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Liability of Component Part Manufacturer in Relation to Whole Product Manufacturer

A. Tort Claims

1. Generally
A final product assembler who takes products manufactured by a number of companies to create an end product is ultimately responsible for the end product if it is defective and injures a plaintiff. However, the final product assembler is not without recourse. The final product assembler can seek contribution and/or indemnification from the component manufacturer as long as a reasonable inspection of the component part would not have revealed the flaw, there was no previous knowledge to suggest the component part was defective, and it was the component part that failed and caused the plaintiff’s injuries. Bower v. Corbell, 1965 OK 163, 408 P.2d 307, 316; Restatement (Second) of Torts § 395. A component part manufacturer is a manufacturer of its own product and must use reasonable care in the design, production, and marketing of its product. A component part manufacturer can be held liable for damages caused to a consumer or final product assembler as a result of a product failure.

2. Economic Loss Rule As a Defense
The Oklahoma Supreme Court adopted the economic loss rule in Waggoner v. Town & Country Mobile Homes, Inc., 1990 OK 139, 808 P.2d 649, 652-53.

(i) Damage to the Product Itself – The economic loss rule bars a plaintiff from recovering through the theory of strict product liability for purely economic damages stemming from a product deteriorating, self-destructing, or failing to function which only results in damage to the product itself (i.e., the defectiveness of the product does not cause harm to plaintiff’s person or property). When the only damage is to the defective product itself, a plaintiff can only pursue monetary damages to recover the lost bargain from purchasing a defective product based on the sales contract or warranties set forth in the UCC. The plaintiff cannot maintain a strict liability product claim against the manufacturer.

(ii) UCC Privity Requirements- Under the UCC, only buyers, members of buyer’s family and household, or a guest of the buyer’s home are protected by either an express or implied warranty of quality under the UCC. Bystanders and employees are not third party beneficiaries and cannot recover. 12A O.S. § 2-318; Moss v. Polyco, Inc., 1974 OK 53, 522 P.2d 622.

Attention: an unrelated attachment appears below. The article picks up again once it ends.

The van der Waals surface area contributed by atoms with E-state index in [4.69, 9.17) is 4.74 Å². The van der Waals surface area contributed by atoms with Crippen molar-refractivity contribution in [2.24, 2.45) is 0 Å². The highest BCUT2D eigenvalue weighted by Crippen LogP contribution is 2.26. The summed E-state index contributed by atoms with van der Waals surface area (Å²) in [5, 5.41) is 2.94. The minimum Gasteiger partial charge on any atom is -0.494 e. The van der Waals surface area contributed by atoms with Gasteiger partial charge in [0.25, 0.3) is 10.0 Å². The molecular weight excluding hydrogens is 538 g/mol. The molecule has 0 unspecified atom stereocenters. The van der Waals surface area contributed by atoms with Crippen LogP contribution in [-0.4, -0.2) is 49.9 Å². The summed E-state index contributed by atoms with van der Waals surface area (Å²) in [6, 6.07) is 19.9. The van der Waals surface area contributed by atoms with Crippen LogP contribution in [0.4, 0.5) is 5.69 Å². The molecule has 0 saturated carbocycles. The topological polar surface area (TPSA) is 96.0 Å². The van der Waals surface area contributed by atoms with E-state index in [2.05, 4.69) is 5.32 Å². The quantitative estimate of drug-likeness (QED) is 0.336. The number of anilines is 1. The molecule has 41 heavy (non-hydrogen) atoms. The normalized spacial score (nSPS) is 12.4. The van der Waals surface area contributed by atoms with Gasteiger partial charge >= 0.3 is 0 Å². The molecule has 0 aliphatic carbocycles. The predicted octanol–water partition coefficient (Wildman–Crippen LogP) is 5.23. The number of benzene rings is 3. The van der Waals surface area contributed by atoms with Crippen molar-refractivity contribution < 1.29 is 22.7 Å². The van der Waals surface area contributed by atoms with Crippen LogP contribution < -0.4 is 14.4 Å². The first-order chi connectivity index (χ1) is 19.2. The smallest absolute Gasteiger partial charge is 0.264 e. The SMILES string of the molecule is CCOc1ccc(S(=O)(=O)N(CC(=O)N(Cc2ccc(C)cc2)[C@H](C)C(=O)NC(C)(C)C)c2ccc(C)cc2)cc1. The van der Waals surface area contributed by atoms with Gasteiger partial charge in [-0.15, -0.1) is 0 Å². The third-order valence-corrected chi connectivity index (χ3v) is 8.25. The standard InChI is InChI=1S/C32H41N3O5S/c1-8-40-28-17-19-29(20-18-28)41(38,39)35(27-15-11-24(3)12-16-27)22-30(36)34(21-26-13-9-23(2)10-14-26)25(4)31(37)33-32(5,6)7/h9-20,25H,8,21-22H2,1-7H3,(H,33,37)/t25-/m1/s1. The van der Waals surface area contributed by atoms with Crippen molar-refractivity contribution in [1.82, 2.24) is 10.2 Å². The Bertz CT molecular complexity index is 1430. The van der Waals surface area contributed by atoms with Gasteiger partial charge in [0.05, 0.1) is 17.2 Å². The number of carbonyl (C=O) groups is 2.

B. Implied Warranty Claims

The Oklahoma UCC provides for three implied warranties of quality: (1) implied warranty of merchantability; (2) implied warranties based on course of dealing or usage of trade; and (3) implied warranty of fitness for a particular purpose. 12A O.S. §§ 2-314 & 2-315. A warranty that goods shall be merchantable is implied in a contract for sale if the seller is a merchant with respect to those particular types of goods. 12A O.S. § 2-314(1). For goods to be considered merchantable, they must be at least able to (a) pass without objection in the trade under the contract description; (b) in the case of fungible goods, are of fair average quality within the description; (c) are fit for the ordinary purposes for which such goods are used; (d) run, within the variations permitted by the agreement, of even kind, quality and quantity within each unit and among all units involved; (e) are adequately contained, packaged, and labeled as the agreement may require; and (f) conform to the promises or affirmations of fact made on the container or label if any. 12A O.S. § 2-314(2). Moreover, “[w]here the seller at the time of contracting has reason to know any particular purpose for the goods are required and that the buyer is relying on the seller’s skill or judgment to select or furnish suitable goods, there is unless excluded or modified under the next section, an implied warranty that the goods shall be fit for such purpose.” 12A O.S. § 2-315. Generally, “to exclude or modify the implied warranty of merchantability, or any part of it, the language must mention merchantability and in case of a writing must be conspicuous, and to exclude or modify any implied warranty of fitness the exclusion must be by a writing and conspicuous.” 12A O.S. § 2-316(2). “Language to exclude all implied warranties of fitness is sufficient if it states, for example, that ‘[t]here are no warranties which extend beyond the description on the face hereof.’” Id. There are additional ways to exclude implied warranties by expressions like “as is,” “with all faults,” examination of goods which should have revealed defects, course of dealing, course of performance, and usage of trade.

By Jeremy Ward